[tweetmeme] In the New York Times, yet another op-ed was written discussing Iran and Nuclear weapons. However, this article approached it from a distinct perspective; that is, the benifits of Iran obtaining “the bomb”.
The author, a defense analyst at the Air Force Research Institute, offers an interesting perspective. Here are the five reasons he gives; and my thoughts of course. I quote the first reason in its entirety as it relates to the following four.
1)Iran’s development of nuclear weapons would give the United States an opportunity to finally defeat violent Sunni-Arab terrorist groups like Al Qaeda. Here’s why: a nuclear Iran is primarily a threat to its neighbors, not the United States. Thus Washington could offer regional security — primarily, a Middle East nuclear umbrella — in exchange for economic, political and social reforms in the autocratic Arab regimes responsible for breeding the discontent that led to the attacks of Sept. 11, 2001.
The U.S. already has a de-facto security umbrella in the region; Israel; Saudi; Egypt; Jordan; All these countries submit to U.S. rule-economically and politically. Furthermore, the “autocratic Arab regimes” he is talking about are our allies and were/are funded by the United States. Thus, the “economic, political, and social reforms” wouldn’t take place as that would be contrary to American interests.
2) Given premise one; “becoming the primary provider of regional security in a nuclear Middle East would give the United States a way to break the OPEC cartel.” He goes on to assert that such “monopolistic” policies are illegal in the U.S. and that our new role as regional securer, we would be able to stop these draconian policies.
Not much needs to be said here; except to note his ignorance. The U.S. successfully controls, with minor exceptions, how much oil is produced and at what cost it will be sold. This is done through private corporations and government led intervention. John Perkins notes” [T]he House of Saud would guarantee to keep oil prices within acceptable limits, limits acceptable to us [The U.S.] , and we would guarantee to keep the House of Saud in power. And we have done—all those things have followed since the early 1970s. The policy still holds today.”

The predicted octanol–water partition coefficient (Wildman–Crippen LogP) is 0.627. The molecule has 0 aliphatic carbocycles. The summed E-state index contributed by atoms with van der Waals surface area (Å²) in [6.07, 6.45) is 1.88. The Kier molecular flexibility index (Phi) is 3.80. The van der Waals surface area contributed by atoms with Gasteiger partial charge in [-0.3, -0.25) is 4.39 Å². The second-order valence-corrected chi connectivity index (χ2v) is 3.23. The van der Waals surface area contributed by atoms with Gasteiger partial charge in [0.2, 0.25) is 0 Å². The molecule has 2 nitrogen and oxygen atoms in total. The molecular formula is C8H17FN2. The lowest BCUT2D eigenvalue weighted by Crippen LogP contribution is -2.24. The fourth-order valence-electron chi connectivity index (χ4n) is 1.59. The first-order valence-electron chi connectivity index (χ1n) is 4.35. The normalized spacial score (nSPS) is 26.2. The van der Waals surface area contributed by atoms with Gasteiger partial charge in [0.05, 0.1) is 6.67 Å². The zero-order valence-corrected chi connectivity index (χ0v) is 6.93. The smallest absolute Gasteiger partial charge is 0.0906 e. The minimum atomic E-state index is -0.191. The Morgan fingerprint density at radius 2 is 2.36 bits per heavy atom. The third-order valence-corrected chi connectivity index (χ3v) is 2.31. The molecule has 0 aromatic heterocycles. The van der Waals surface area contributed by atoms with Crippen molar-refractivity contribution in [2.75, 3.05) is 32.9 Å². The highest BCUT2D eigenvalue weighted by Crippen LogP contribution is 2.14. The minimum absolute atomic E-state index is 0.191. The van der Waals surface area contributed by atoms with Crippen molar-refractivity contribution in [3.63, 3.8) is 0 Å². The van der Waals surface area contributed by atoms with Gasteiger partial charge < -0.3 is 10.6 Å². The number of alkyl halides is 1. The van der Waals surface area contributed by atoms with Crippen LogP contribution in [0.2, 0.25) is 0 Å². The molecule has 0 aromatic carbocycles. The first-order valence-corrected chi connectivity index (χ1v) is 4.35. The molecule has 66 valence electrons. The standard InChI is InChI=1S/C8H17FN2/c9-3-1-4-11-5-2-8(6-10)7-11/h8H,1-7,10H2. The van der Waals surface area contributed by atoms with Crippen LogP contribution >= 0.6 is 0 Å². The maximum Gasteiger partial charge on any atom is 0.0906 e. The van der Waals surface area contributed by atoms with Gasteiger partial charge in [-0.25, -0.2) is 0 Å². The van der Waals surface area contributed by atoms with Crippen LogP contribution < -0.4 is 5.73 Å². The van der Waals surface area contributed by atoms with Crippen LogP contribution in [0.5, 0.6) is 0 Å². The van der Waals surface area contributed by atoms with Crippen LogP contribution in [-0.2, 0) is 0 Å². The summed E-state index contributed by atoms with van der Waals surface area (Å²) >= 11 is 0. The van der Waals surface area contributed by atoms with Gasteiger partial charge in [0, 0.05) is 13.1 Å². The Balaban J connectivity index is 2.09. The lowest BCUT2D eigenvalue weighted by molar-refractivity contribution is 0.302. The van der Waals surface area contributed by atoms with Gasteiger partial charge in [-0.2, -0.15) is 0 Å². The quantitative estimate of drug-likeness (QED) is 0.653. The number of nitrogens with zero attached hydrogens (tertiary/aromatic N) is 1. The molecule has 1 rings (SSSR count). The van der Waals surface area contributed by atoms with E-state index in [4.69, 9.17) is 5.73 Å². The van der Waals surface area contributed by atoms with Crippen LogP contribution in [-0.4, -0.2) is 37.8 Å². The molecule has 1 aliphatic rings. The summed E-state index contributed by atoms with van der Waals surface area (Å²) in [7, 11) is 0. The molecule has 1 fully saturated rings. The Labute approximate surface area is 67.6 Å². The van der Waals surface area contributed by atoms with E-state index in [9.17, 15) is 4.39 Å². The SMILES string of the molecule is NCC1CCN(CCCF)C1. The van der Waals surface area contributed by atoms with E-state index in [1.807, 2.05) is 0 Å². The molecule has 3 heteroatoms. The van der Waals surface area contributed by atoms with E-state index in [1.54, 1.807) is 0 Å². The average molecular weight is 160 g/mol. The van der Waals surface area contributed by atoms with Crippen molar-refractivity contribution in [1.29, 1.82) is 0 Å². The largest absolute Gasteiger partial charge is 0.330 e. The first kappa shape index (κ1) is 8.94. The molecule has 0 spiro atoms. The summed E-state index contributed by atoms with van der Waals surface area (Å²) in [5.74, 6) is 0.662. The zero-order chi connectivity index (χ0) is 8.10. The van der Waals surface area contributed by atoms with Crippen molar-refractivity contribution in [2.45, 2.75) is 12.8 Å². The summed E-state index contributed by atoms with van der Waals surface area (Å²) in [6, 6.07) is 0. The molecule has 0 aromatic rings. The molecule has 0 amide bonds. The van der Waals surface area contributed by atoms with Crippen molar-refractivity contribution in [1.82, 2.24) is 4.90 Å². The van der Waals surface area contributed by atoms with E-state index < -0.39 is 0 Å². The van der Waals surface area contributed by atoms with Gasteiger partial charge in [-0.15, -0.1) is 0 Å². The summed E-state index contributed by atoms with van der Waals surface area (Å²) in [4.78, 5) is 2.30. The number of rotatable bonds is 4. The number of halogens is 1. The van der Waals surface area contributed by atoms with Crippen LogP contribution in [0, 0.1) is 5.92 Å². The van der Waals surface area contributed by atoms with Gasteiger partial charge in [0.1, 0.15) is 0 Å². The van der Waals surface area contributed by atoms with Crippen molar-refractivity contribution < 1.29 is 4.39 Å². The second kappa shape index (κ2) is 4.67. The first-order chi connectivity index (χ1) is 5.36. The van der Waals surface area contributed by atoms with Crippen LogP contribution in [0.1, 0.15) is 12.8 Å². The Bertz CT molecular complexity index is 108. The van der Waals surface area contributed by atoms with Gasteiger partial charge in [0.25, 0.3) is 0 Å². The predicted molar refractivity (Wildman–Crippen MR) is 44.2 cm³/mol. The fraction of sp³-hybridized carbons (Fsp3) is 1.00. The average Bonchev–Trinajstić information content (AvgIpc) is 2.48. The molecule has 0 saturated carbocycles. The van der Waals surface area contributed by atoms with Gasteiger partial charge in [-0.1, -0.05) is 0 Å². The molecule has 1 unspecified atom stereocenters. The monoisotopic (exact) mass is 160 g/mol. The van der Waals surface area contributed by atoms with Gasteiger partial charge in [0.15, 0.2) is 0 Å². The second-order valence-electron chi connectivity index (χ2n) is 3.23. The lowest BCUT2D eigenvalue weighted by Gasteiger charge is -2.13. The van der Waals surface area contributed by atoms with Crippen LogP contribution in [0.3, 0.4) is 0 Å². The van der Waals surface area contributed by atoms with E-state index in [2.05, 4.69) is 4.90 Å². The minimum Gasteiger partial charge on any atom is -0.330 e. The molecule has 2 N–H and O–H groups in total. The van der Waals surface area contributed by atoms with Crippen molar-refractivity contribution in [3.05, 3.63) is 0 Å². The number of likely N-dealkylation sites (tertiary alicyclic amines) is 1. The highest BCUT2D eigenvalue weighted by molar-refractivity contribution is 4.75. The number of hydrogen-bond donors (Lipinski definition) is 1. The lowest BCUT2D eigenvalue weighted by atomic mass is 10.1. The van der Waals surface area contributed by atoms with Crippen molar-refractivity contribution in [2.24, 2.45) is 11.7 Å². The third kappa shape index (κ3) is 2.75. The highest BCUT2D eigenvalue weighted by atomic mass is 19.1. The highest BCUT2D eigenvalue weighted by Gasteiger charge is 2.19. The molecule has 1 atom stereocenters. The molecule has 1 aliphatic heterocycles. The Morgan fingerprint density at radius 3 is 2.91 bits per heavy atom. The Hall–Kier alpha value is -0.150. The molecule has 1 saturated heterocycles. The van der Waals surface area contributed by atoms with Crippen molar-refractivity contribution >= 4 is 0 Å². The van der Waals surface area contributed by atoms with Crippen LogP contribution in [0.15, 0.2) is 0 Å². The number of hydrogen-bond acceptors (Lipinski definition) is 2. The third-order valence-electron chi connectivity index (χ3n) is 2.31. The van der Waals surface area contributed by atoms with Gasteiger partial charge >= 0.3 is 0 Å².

3) The author suggests that a nuclear Iran might bring both the Israelis and the Palestinians to the negotiating table because of the shared fear of an actual attack on Israel; inflicting harm on both parties of course.
Open to comments on this one.
4) A nuclear Iran would provide “growth in exports of weapons systems, training and advice to our Middle Eastern allies would not only strengthen our current partnership efforts but give the American defense industry a needed shot in the arm.”
Yes, because this has worked so well in Egypt, Saudi, and Israel. I doubt our trillion-dollar defense industry needs a boost.
5) “United States would be able to stem the flow of dollars to autocratic regimes in the region.”
The understanding- economically or politically- of this author is shameful. The United States is a key supporter of the most autocratic regimes in the region; Saudi; Egypt; Israel, to an extent; and Jordan. It is a failure of logic to assume that a nuclear Iran, and a following U.S. security umbrella, would halt autocratic regimes and their policies.
The only rational statement made by this analyst is that a nuclear Iran would not necessarily lead to a regime willing to use such a weapon. Other than this, his arguments are weak and lacking serious scholarship (hence the NY Times Op-Ed). What is disconcerting is that ignorant analysis and political rhetoric seem to be slipping into centers of “mainstream discourse”. Let us hope cooler heads prevail!